To that end, if we are going to take up Livingston’s call to “retell the story of the founding,” that project cannot justify or make excuses for owning slaves. No amount of letters, laws, or good intentions can make up for the ownership of another human. If we are to tell the story of the founding, it will be in the form of a foil: a recognition followed by a demand that there are still reparations to be made for the genocide, slavery, and rape that provided the bloody bedrock of the young American nation. Anything else is a fairy tale not fit for adult conversation.
The Institutionalization of Fear
Leftists are currently faced with a rising institutionalization of fear coupled with an increasingly elaborate and violent apparatus constructed to guard private property. Militarized borders, gated homes, and swelling incarceration facilities are supported, funded, and legitimized by individuals’ fear of losing their own precarious economic and social positions.
Gallup Polling released a study early last summer that showed an overall decrease in Americans’ confidence in institutions. Everything from public schools and organized labor to banks and newspapers are at new and unprecedented lows. Three institutions that saw gains in the “great deal of confidence” category were: the military (43 percent), the police (26 percent), and the criminal justice system (10 percent). These gains reflect how, in times of uncertainty and perceived danger, authority figures are calming to those that see themselves as on the right side (pun intended) of the thin blue line.
Mass incarceration, zero tolerance policies, and being “tough on crime” are ways of instilling a sense of progress among conservatives toward (or back to) better days. This deadly political pandering has become especially pernicious given that, in small and medium-sized towns all across North America, private prisons are replacing factories as the main employment center. The better off become prison guards, while poor people of color are put to work as prison slaves. As of this writing there are more black men working in factories as prisoners than ever worked the fields in the Antebellum South.
A Call for New Institutions of Science and Technology
The New Deal programs that started life as direct assistance to the poor but have since morphed into command-and-control structures (some privatized) that do more to monitor and sanction people than feed and house them should be left to wither on the vine. Leftists can ill afford to spend the money and effort in reforming these social and technological systems. In their place we must form networks of locally run organizations that treat people with dignity and respect.
The beginning of this process might look like the block grants to state and local governments that were popular under Carter but disappeared under Reagan and never came back. Large sums of money must be remitted directly to communities without unfunded mandates for metrics and sampling. The measure of success should begin and end with the communities that receive the money: it requires a massive amount of trust. The sort of trust that can only come from treating fellow citizens like compassionate and loving whole persons. For this to succeed where it is needed the most, large leftist organizations must identify and federate with organizations doing good work in more conservative regions of the country. This process starts with basic resource assessments and a revitalization of civic institutions in places like the Ninth Ward of New Orleans, Louisiana; Immokalee, Florida; and countless other towns and cities ravaged by capitalism.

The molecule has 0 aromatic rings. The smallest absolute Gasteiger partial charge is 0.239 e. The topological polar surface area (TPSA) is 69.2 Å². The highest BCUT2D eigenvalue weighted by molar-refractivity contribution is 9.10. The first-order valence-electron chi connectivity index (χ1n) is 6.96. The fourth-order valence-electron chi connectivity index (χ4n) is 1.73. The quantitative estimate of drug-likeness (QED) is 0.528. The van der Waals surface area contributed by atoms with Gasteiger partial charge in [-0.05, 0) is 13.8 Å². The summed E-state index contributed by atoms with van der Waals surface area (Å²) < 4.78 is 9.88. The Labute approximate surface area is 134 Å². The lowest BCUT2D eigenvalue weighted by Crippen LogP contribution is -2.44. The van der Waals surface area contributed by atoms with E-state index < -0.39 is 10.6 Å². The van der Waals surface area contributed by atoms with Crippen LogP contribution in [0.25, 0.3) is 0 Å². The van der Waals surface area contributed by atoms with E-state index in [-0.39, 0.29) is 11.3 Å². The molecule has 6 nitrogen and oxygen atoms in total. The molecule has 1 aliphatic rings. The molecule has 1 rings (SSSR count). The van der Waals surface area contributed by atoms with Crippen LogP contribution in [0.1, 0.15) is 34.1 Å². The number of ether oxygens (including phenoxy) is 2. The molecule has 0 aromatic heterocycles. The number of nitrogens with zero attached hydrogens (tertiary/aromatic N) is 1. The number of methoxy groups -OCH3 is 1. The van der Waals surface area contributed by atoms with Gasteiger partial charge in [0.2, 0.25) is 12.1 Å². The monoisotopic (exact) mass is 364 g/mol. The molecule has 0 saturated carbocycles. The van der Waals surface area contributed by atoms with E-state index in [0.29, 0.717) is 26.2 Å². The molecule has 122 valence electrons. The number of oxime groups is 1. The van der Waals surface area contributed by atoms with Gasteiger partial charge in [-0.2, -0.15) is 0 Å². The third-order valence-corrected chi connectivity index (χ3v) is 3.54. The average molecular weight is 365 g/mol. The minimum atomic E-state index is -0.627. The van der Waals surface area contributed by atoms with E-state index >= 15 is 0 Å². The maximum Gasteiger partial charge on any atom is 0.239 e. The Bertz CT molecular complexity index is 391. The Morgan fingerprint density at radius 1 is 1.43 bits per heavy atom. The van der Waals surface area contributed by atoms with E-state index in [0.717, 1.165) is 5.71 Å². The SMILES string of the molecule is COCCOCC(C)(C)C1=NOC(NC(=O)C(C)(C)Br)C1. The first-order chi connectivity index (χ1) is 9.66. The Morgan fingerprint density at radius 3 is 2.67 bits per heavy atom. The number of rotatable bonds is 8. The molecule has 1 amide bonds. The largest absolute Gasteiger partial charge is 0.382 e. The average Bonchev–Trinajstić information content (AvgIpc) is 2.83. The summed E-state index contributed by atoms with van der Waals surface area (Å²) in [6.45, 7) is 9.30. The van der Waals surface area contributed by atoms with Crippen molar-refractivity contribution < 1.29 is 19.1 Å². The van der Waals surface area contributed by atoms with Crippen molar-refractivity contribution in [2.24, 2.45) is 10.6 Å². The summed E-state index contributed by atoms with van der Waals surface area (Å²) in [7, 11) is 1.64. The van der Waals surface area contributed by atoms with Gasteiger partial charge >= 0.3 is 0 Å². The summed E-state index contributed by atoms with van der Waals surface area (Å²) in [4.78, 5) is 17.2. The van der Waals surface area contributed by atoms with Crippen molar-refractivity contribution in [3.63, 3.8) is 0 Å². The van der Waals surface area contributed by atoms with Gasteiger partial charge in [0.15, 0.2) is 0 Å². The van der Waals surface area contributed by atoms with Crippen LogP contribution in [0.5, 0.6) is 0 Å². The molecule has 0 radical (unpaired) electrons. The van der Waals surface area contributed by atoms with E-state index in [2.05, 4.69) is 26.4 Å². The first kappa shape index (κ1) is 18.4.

Free education should be available to all, but nothing changes if newly minted experts continue to work for malevolent corporations and/or detached universities. Therefore, in addition to providing no-strings-attached block grants, the government should pay an array of experts to put themselves up for hire by communities to help solve problems in a collaborative and deliberative way. Imagine a clearinghouse of sociologists, water chemists, lawyers, economists, and geologists all fully paid by the federal government and willing work with a community to solve problems identified by its residents.
It may sound counterintuitive to imagine an expensive federal program as a move toward radical localism. The point is not to impose solutions from on high, but to use the federal government as a redistribution mechanism for expertise. The role of experts should be to undo the intricate and sustained disasters propagated by corporate plunder and government violence, not to establish themselves as new masters. Their work should leave an area less dependent on large organizations than when they got there.
I fear that leftists have forgotten how to demand things both from their government and each other. There is still this creeping sense that we are living at the end of history and all of the big decisions have been made; all that is left are some fine adjustments to the grand machine of liberal democracy. This is certainly not the case given our historically high incarceration rates and historically low levels of confidence in institutions. What is needed now is radically new organizational forms that work on a much smaller scale. I don’t profess to know what these organizations will look like or how they will behave. And that is precisely the point. None of us have all of the answers, but collectively we do.
(This web-only article is part of a special series associated with Tikkun’s Spring 2014 print issue: Does America Need a Left? Subscribe now to read these subscriber-only articles online, and sign up for our free email newsletter to receive links to future web-only articles on this topic, as well! Visit tikkun.org/left2014 to read the other web-only articles associated with this issue.)